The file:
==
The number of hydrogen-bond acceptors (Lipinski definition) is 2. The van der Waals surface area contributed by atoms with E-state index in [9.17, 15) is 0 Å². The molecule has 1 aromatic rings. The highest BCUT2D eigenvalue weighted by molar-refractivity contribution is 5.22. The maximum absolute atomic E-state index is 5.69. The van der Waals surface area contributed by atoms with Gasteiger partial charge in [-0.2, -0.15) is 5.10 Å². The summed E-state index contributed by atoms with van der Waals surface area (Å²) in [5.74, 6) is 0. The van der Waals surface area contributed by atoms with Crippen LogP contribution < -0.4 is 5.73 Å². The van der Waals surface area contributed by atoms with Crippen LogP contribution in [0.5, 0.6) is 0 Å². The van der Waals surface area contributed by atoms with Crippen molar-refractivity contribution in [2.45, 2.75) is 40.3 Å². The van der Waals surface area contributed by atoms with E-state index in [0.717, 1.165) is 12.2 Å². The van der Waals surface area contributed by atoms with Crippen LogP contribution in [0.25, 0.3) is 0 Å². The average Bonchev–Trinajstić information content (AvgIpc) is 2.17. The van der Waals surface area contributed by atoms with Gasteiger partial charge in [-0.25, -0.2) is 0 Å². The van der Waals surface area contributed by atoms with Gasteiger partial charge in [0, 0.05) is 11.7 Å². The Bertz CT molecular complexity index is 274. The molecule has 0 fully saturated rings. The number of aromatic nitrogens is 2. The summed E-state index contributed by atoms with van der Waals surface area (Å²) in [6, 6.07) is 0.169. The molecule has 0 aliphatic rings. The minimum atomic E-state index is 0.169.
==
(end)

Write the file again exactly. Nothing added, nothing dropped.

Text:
The number of hydrogen-bond acceptors (Lipinski definition) is 2. The van der Waals surface area contributed by atoms with E-state index in [9.17, 15) is 0 Å². The molecule has 1 aromatic rings. The highest BCUT2D eigenvalue weighted by molar-refractivity contribution is 5.22. The maximum absolute atomic E-state index is 5.69. The van der Waals surface area contributed by atoms with Gasteiger partial charge in [-0.2, -0.15) is 5.10 Å². The summed E-state index contributed by atoms with van der Waals surface area (Å²) in [5.74, 6) is 0. The van der Waals surface area contributed by atoms with Crippen LogP contribution < -0.4 is 5.73 Å². The van der Waals surface area contributed by atoms with Crippen LogP contribution in [0.5, 0.6) is 0 Å². The van der Waals surface area contributed by atoms with Crippen molar-refractivity contribution in [2.45, 2.75) is 40.3 Å². The van der Waals surface area contributed by atoms with E-state index in [0.717, 1.165) is 12.2 Å². The van der Waals surface area contributed by atoms with Crippen LogP contribution in [0.25, 0.3) is 0 Å². The average Bonchev–Trinajstić information content (AvgIpc) is 2.17. The van der Waals surface area contributed by atoms with Gasteiger partial charge in [-0.25, -0.2) is 0 Å². The van der Waals surface area contributed by atoms with Gasteiger partial charge in [0, 0.05) is 11.7 Å². The Bertz CT molecular complexity index is 274. The molecule has 0 fully saturated rings. The number of aromatic nitrogens is 2. The summed E-state index contributed by atoms with van der Waals surface area (Å²) in [6, 6.07) is 0.169. The molecule has 0 aliphatic rings. The minimum atomic E-state index is 0.169.